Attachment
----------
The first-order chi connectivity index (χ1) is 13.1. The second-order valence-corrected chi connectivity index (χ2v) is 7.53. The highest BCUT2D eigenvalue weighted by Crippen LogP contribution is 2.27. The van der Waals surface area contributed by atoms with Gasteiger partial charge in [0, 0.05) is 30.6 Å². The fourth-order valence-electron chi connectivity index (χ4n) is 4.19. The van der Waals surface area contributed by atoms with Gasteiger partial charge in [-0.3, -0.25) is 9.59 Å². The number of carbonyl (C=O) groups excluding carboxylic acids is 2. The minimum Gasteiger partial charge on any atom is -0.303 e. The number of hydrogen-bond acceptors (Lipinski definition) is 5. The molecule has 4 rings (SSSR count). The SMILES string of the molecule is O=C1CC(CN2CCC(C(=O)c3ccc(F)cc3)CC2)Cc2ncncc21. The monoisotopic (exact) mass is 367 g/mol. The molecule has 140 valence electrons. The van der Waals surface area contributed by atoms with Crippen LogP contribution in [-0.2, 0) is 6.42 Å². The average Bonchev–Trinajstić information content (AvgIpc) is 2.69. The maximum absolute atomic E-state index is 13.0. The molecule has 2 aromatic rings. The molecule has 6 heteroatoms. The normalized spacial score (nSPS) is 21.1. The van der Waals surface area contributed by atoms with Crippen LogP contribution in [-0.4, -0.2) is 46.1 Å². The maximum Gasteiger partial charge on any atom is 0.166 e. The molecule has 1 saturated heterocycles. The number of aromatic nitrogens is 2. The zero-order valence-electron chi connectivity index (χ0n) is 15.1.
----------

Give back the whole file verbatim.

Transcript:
The first-order chi connectivity index (χ1) is 13.1. The second-order valence-corrected chi connectivity index (χ2v) is 7.53. The highest BCUT2D eigenvalue weighted by Crippen LogP contribution is 2.27. The van der Waals surface area contributed by atoms with Gasteiger partial charge in [0, 0.05) is 30.6 Å². The fourth-order valence-electron chi connectivity index (χ4n) is 4.19. The van der Waals surface area contributed by atoms with Gasteiger partial charge in [-0.3, -0.25) is 9.59 Å². The number of carbonyl (C=O) groups excluding carboxylic acids is 2. The minimum Gasteiger partial charge on any atom is -0.303 e. The number of hydrogen-bond acceptors (Lipinski definition) is 5. The molecule has 4 rings (SSSR count). The SMILES string of the molecule is O=C1CC(CN2CCC(C(=O)c3ccc(F)cc3)CC2)Cc2ncncc21. The monoisotopic (exact) mass is 367 g/mol. The molecule has 140 valence electrons. The van der Waals surface area contributed by atoms with Crippen LogP contribution in [-0.2, 0) is 6.42 Å². The average Bonchev–Trinajstić information content (AvgIpc) is 2.69. The maximum absolute atomic E-state index is 13.0. The molecule has 2 aromatic rings. The molecule has 6 heteroatoms. The normalized spacial score (nSPS) is 21.1. The van der Waals surface area contributed by atoms with Crippen LogP contribution in [-0.4, -0.2) is 46.1 Å². The maximum Gasteiger partial charge on any atom is 0.166 e. The molecule has 1 saturated heterocycles. The number of aromatic nitrogens is 2. The zero-order valence-electron chi connectivity index (χ0n) is 15.1.